Lisa Kogan
Photo: Michael Edwards
I spent 10 Thanksgivings volunteering in a Harlem soup kitchen because—hell, I'll just say it—I'm one of the few women of my generation who look really good in a hairnet. Also, I love to cook. I love turning nothing into something. I love the smell of garlic and lemon and ginger and onion. I love how blissed out a table full of people get over a crumbly cornbread stuffing or a perfectly dressed salad or a sweet potato-bourbon pie made from scratch. Oh, and there's one more reason I went out of my way to spend every holiday surrounded by a group of strangers: I couldn't bear to be with my family.

It's not that I don't love them—I do. They are a decent, God-fearing lot who would walk a mile out of their way to help if they thought you were in trouble. They recycle, they vote, they pay taxes, they e-mail the warning signs of a stroke. They are pillars of their communities, credits to their race, sugar and spice and everything nice, the cat's pajamas, the monkey's espadrilles. They'll meet your plane, they'll walk your dog, they'll remember your birthday, they'll save you a drumstick. But here's where my family and I parted company: They were all married with children, and for the first 42 years of my life, I was neither.

One of these things is not like the others. One of these things just doesn't belong, goes the lyric to my favorite Sesame Street tune. Who'd have guessed that Big Bird would end up killing me softly with his song, but it's true—while I hardly qualify as the family's black sheep, in the race for odd duck I've broken away from the pack and am currently maintaining a significant lead.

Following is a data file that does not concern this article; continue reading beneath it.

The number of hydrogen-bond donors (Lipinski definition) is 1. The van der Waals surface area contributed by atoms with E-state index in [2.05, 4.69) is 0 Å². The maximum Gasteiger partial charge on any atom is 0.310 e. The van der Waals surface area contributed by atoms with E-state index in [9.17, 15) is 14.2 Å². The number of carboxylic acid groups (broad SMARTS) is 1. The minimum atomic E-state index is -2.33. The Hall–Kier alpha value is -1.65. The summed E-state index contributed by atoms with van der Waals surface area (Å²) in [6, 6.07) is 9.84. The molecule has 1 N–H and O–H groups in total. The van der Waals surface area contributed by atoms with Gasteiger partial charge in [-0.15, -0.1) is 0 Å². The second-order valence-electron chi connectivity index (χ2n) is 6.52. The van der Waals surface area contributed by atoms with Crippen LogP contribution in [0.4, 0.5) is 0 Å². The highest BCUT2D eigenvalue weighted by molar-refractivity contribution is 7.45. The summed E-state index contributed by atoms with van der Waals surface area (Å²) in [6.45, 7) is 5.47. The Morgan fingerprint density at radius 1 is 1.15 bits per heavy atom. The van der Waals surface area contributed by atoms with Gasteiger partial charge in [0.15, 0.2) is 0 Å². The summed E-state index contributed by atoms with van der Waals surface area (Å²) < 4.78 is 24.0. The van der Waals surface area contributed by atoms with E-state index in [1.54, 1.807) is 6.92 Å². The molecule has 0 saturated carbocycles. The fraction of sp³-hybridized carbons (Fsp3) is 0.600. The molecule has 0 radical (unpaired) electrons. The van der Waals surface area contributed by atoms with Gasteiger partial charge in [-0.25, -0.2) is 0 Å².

Now, if you've read my column before, you know I have a boyfriend (that would be Johannes) and we have a 3-year-old daughter (the lovely and amazing Julia Claire). But I would remind you that the boyfriend lives in Europe and, as I just mentioned, the daughter wasn't born till I was in my 40s. I've looked at life from both sides now, but with Johannes off raising his son in Zurich eight months of the year, I continue to live with one foot planted firmly in the land of the single woman. And I'm here to tell you that it's hard out here for me and a whole lot of other bachelor girls in their 30s and 40s.

I'm not entirely sure why I never married. I've been accused of being too picky, too career oriented, too selfish, too difficult. If too picky means that I happen to be partial to men who chew with their mouths closed, then by all means, color me picky. As for the rest, frankly I've always found myself to be utterly delightful (or at least no more ambitious, selfish, difficult than any of my married friends). Still, in the interest of fairness, I invite those with opposing viewpoints to go ahead and vent away in their columns.

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